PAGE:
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Nigeria LNG, the company exporting liquefied natural gas from the African country, has canceled several shipments due to vandalism on gas pipelines that disrupted operations, sources familiar with the matter told Bloomberg on Friday.
There could have been as many as 10 cargoes canceled, one of Bloomberg’s sources said. Nigeria LNG has also declared a force majeure on export cargoes and scrapped at least 2 loadings scheduled for January. More LNG cargoes planned to load in February could also be canceled, according to Bloomberg’s sources.
The disruption in Nigeria LNG’s exports comes as Europe continues to look for LNG shipments to replace the lost Russian pipeline supply and start replenishing in April gas storage sites for next winter once this winter is over.
Despite the recent plunge in the European benchmark gas prices to below the North Asian benchmark, Europe continues to attract most of the U.S. exports of LNG as demand in Asia is still weak.
Nigeria has also supplied a lot of LNG to Europe in recent months.
Nigerian LNG accounted for 7% of the European supply of the super-chilled fuel in 2022, per data compiled by BloombergNEF.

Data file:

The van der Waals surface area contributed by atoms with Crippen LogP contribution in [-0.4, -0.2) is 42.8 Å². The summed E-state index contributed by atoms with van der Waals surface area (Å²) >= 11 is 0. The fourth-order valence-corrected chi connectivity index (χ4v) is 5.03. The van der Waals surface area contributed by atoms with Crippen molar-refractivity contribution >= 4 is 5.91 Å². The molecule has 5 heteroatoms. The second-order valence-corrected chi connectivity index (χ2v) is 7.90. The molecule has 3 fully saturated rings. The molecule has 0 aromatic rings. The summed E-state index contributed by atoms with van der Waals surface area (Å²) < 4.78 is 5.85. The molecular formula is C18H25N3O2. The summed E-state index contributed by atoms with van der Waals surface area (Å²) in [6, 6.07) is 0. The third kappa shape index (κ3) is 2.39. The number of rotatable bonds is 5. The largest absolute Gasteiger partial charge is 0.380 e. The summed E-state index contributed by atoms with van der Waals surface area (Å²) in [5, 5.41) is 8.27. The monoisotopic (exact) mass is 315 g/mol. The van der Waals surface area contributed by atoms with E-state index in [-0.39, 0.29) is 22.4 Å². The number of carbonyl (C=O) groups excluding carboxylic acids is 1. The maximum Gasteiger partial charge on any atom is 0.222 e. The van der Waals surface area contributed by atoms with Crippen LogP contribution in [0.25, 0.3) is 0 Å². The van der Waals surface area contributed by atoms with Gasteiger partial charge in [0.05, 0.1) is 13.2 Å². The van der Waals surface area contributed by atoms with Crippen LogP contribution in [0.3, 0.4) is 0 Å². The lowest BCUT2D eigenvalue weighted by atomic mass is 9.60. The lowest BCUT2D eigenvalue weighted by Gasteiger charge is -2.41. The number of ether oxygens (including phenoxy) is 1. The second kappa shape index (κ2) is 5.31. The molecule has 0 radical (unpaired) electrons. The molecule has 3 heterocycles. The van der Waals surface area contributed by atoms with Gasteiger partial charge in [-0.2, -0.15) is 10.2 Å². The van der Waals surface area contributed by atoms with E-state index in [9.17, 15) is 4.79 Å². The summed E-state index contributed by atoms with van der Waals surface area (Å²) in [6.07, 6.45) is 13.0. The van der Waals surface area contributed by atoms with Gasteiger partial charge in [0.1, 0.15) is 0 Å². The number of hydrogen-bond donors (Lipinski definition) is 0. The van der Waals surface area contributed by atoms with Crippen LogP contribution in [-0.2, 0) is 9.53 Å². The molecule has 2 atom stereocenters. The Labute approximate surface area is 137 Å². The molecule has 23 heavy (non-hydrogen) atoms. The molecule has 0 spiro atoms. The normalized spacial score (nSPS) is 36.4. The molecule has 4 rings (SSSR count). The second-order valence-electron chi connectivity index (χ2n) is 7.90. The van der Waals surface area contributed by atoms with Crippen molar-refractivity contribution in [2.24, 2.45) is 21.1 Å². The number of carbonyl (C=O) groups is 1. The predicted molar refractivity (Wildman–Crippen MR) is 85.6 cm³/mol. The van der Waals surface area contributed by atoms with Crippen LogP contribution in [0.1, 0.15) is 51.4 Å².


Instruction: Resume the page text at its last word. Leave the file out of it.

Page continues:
Nigerian LNG and oil supply have suffered in recent years from floods as well as pipeline vandalism, which has often forced operators to declare force majeure on crude oil exports.
The combination of pipeline vandalism and oil theft with a lack of investment in capacity has made Nigeria the biggest laggard in crude oil production in the OPEC+ alliance.
Surveys and analyst estimates pointed to a rebound in Nigeria’s oil production in December 2022, but the African OPEC producer is still significantly trailing behind its OPEC+ quota.
A rebound in Nigerian production raised OPEC’s oil output in December by 120,000 barrels per day (bpd) compared to November, according to a monthly Reuters survey published last week. The Bloomberg survey of OPEC production also showed a rise in output for December, by 150,000 bpd over November, thanks to the rebound in Nigerian oil production.
By Charles Kennedy for Oilprice.com
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Charles is a writer for Oilprice.com